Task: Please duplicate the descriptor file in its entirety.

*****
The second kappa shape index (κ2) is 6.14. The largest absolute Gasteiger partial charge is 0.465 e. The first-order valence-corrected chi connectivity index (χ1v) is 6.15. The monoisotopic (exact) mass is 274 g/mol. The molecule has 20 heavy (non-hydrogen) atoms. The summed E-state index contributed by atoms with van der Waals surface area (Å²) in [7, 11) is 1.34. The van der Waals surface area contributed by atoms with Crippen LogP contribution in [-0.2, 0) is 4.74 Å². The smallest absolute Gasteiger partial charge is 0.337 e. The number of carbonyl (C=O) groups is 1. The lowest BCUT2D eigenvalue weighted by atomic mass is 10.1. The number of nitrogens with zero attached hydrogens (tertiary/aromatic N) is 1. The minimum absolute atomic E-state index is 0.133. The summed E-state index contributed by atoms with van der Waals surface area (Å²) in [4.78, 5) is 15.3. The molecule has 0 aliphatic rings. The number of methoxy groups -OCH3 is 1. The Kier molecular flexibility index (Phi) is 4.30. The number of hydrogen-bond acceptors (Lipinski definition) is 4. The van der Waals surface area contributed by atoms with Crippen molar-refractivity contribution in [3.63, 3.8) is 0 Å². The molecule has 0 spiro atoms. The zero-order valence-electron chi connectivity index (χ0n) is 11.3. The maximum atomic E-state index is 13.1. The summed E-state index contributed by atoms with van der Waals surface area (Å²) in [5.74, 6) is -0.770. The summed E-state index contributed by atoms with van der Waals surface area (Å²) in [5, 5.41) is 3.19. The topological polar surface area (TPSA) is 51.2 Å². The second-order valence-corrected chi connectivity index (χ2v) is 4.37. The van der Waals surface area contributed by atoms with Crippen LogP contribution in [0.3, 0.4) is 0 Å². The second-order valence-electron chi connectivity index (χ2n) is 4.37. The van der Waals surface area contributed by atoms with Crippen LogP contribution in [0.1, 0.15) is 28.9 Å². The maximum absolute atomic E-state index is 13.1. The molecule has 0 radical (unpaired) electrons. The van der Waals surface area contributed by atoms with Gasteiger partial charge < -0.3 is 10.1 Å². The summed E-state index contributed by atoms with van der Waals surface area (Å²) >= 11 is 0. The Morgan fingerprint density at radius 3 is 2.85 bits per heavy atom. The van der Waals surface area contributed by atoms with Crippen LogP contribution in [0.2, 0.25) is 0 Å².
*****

The second kappa shape index (κ2) is 6.14. The largest absolute Gasteiger partial charge is 0.465 e. The first-order valence-corrected chi connectivity index (χ1v) is 6.15. The monoisotopic (exact) mass is 274 g/mol. The molecule has 20 heavy (non-hydrogen) atoms. The summed E-state index contributed by atoms with van der Waals surface area (Å²) in [7, 11) is 1.34. The van der Waals surface area contributed by atoms with Crippen LogP contribution in [-0.2, 0) is 4.74 Å². The smallest absolute Gasteiger partial charge is 0.337 e. The number of carbonyl (C=O) groups is 1. The lowest BCUT2D eigenvalue weighted by atomic mass is 10.1. The number of nitrogens with zero attached hydrogens (tertiary/aromatic N) is 1. The minimum absolute atomic E-state index is 0.133. The summed E-state index contributed by atoms with van der Waals surface area (Å²) in [4.78, 5) is 15.3. The molecule has 0 aliphatic rings. The number of methoxy groups -OCH3 is 1. The Kier molecular flexibility index (Phi) is 4.30. The number of hydrogen-bond acceptors (Lipinski definition) is 4. The van der Waals surface area contributed by atoms with Crippen molar-refractivity contribution in [3.63, 3.8) is 0 Å². The molecule has 0 spiro atoms. The zero-order valence-electron chi connectivity index (χ0n) is 11.3. The maximum atomic E-state index is 13.1. The summed E-state index contributed by atoms with van der Waals surface area (Å²) in [5.74, 6) is -0.770. The summed E-state index contributed by atoms with van der Waals surface area (Å²) in [5, 5.41) is 3.19. The topological polar surface area (TPSA) is 51.2 Å². The second-order valence-corrected chi connectivity index (χ2v) is 4.37. The van der Waals surface area contributed by atoms with Crippen LogP contribution in [0.3, 0.4) is 0 Å². The second-order valence-electron chi connectivity index (χ2n) is 4.37. The van der Waals surface area contributed by atoms with Crippen LogP contribution in [0.1, 0.15) is 28.9 Å². The maximum absolute atomic E-state index is 13.1. The molecule has 0 radical (unpaired) electrons. The van der Waals surface area contributed by atoms with Gasteiger partial charge < -0.3 is 10.1 Å². The summed E-state index contributed by atoms with van der Waals surface area (Å²) >= 11 is 0. The Morgan fingerprint density at radius 3 is 2.85 bits per heavy atom. The van der Waals surface area contributed by atoms with Crippen LogP contribution in [0.2, 0.25) is 0 Å².